A student must register for school transportation when they register for school. A routing and scheduling program determines student transportation eligibility, assigns bus stops to eligible students, and notifies parents of the arrangements. It is not uncommon to expect older students, middle school and high school, to walk to and from school with distances up to three miles one way. For these students, air quality is a concern, as is heat. Temperatures at the beginning of the school year have been known to exceed 100 degrees Fahrenheit. It is suggested that students susceptible to health conditions related to heat and/or air-quality receive transportation to school.


To reduce construction costs, most schools are being built to standard designs. These designs are adapted to the various sites to deal with different topographies and site sizes. While most elementary schools are single story building, the district has built some demonstration schools using two story plans so that smaller sites could be used allowing schools to be located in built up areas that do not have space for a traditional single story design.

Many of the schools built during the 1970s and 1980s were built in circular designs. An example of this design is the one story, 9-month middle school, B. Mahlon Brown Junior High School in Henderson. These schools are usually with one directional hallways with several different "wings" with each hosting different subjects (e.i. 100's Language Arts, 200's Mathematics, 300's Science, etc.).

In order to deal with the rapid increase in students, some of the district elementary schools were on a 12 month schedule. At these schools, the student body is divided into 5 tracks. Four of the tracks are in school and the 5th is on a break. This allows the school to hold 33% more students without overcrowding. Tracks are assigned and some preference is given to families with children in middle or high school to be assigned to the track that most closely matches those schedules. Starting with the 2010-2011 school, all schools will be on a 9 month schedule.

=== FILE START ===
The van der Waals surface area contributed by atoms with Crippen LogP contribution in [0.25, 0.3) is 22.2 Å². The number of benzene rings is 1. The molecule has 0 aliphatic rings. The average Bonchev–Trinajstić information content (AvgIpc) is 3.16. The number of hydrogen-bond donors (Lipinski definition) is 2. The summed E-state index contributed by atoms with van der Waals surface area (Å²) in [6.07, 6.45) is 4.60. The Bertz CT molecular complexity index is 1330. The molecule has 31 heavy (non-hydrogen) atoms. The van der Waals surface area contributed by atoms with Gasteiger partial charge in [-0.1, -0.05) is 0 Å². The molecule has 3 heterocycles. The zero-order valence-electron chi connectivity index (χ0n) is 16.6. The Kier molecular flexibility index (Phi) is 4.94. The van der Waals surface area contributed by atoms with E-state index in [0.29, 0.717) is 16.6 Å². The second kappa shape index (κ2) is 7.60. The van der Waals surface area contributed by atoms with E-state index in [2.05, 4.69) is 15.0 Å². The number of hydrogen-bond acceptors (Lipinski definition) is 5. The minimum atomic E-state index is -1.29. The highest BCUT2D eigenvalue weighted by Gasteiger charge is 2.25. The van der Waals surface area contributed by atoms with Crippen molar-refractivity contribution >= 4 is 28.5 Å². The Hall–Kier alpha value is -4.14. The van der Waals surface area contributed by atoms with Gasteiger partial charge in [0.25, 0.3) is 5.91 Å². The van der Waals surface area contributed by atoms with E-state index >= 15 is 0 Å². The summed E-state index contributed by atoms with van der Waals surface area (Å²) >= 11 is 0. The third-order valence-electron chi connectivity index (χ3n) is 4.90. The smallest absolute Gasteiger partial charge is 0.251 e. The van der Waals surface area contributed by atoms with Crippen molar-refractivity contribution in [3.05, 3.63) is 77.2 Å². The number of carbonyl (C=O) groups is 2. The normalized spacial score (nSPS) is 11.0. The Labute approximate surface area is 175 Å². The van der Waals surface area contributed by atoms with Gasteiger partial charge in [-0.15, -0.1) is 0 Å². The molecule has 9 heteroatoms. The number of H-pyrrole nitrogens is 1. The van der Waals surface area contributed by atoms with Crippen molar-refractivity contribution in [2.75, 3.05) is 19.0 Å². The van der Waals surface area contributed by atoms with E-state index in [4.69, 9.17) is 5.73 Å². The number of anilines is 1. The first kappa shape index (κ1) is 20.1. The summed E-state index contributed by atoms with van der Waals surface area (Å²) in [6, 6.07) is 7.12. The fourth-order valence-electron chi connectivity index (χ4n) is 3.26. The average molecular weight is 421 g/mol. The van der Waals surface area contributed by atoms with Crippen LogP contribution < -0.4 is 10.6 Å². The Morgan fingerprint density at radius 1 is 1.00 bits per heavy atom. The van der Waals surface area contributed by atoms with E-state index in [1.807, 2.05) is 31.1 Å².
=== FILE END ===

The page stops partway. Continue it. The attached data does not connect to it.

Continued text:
The district also will add portable classrooms which are modular buildings at many schools to provide additional space for classes. These are not desirable solution since they usually reduce the outdoor play areas and parking.

The district has contracted with Edison Schools to operate several schools in an effort to improvement performance at these selected schools.


The College of Southern Nevada (the third largest community college in the United States by enrollment) is the main higher education facility in the city. Other institutions include the University of Nevada School of Medicine, with a campus in the city, and the for-profit private school Le Cordon Bleu College of Culinary Arts. Many educational opportunities exist around the city. These include University of Nevada, Las Vegas and Nevada State College run by the Nevada System of Higher Education, Desert Research Institute, The International Academy of Design & Technology Las Vegas, Touro University Nevada and the University of Southern Nevada.